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Lifetime achievement award

By The Drum | Administrator

November 4, 2004 | 8 min read

Marr relaxes with a cuppa.

There are always people who say that award-winners don’t deserve their trophies. From trophies at school through to professional sporting titles or even the Oscars, there is always somebody, waiting in the wings, ready to criticise.

The Scottish Awards, we can assure you, are no different. It’s rare that the ad industry as a whole will look at a winner and agree, without reservation, that they earned their accolade fair and square. But it sometimes happens.

At this year’s Scottish Advertising Awards when Colin Marr was announced as the recipient of the Lifetime Achievement Award there wasn’t a soul in the building that would argue that he didn’t fully deserve it.

For longer than many people in the industry have even been alive, Marr has been making waves with award-winning advertising campaigns, helping not only to build business for his clients, but also to show that it is in fact possible for a small agency in Scotland to make an impact.

Shortly after recovering from his shock of winning the Lifetime Achievement award, Marr sat down with The Drum to talk about a career that has spanned more than 30 years in the Scottish advertising industry.

Now based in a four-acre country house in Perthshire, Marr kicks-off the interview by revealing that advertising, in fact, was not always his ambition.

“When I was 11, I was either going to be an architect, a commercial artist or a vet,” he explains. “When you get to secondary school and there’s the decision to pursue science or art, I actually decided ‘I think I’ll be a vet.’ I said I was going to take science and the teachers, who knew my abilities, said, ‘what?!’ Luckily I worked that out my system.”

In 1967, after putting himself firmly back on the advertising track, Marr completed his O-Grade art and began the un-enviable and familiar to many tortuous task of job hunting. After a number of failed applications, an opportunity arose at Edinburgh company Forth Studios. Marr was one of 25 applicants. He says: “Basically, they whittled it down to three of us and they set a project where we had to come up with some work. I was offered the position, but I was offered the position with another person. They said, ‘We’ve decided to take on two, and after three months only one of you will be kept on.’ So it was competitive from day one.”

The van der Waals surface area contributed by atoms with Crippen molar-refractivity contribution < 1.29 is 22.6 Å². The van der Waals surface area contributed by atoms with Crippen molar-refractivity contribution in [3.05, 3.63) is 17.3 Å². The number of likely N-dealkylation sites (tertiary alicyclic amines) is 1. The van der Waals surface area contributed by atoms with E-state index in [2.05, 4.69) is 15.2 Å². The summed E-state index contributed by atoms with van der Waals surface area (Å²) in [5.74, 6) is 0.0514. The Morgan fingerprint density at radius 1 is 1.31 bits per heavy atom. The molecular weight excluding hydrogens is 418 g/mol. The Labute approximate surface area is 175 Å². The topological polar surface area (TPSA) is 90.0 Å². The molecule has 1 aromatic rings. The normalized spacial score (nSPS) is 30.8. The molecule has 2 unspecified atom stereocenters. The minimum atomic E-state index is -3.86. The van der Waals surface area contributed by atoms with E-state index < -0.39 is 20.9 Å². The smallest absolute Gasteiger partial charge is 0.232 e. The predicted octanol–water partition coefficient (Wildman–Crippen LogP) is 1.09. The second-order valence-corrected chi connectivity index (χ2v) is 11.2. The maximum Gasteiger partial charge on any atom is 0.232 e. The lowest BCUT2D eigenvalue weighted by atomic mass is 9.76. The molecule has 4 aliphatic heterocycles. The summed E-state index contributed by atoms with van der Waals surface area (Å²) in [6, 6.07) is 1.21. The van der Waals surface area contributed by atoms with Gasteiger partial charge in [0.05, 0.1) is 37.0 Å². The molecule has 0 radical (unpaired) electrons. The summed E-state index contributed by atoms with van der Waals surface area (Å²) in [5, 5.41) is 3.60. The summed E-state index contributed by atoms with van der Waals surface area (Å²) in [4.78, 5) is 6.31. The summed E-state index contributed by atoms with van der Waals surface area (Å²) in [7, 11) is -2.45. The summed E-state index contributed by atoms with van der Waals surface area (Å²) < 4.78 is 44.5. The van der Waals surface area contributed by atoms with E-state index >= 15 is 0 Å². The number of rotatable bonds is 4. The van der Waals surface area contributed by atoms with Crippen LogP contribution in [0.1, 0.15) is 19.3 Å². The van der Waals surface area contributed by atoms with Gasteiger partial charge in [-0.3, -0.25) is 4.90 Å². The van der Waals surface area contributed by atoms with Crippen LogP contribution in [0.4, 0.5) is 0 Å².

After three months Marr was chosen to continue at Forth and, along with studying part-time at Edinburgh College of Art, began to learn about the marketing world.

Stints at both the Scotsman and R&W Advertising followed before, in 1970, Marr joined what over the years became the legendary Hall Advertising.

He remarks: “People said to me, ‘Why are you going there?’ And I said, ‘Wait and see.’ Halls had been going since about 1960 but it was still quite small, not really considered. I was at Halls for seven years and, basically, I became a very good art director.

“We did a lot. We were pioneering in those days. We were trying to compete with the best in the world. And the agency did compete very well.”

After seven years at probably Scotland’s most famous agency, Marr decided it was time to move on, and became creative director of an agency named ADS.

“I reached a point at Halls where it probably was the right time to move on,” explains Marr. “It was time to step up to be a creative director. I went along with an open mind to talk to ADS and I thought I could do something there so I decided to go. I was offered a blank cheque not to go by Halls, literally, but any move I’ve done hasn’t been about the money, it’s always been about the opportunity.”

ADS’ ambition outreached its means, sadly, and the agency folded in 1980, a year that was to become very eventful indeed for Marr’s career.

Of the closure he says: “That was a learning curve for me in terms of controlling one’s destiny. It meant that I needed to be able to control what was happening on that side of the business, the financial side.”

With backers on board, Marr set up his own agency, named Marr Dickens Fiddler. However, only three months rolled by before an unexpected knock came at the door. It was global leading agency CDP with a major proposition for Marr. “I got a phone call from CDP asking if I’d be interested in pitching for the Whitbread Scotland business. I was delighted!”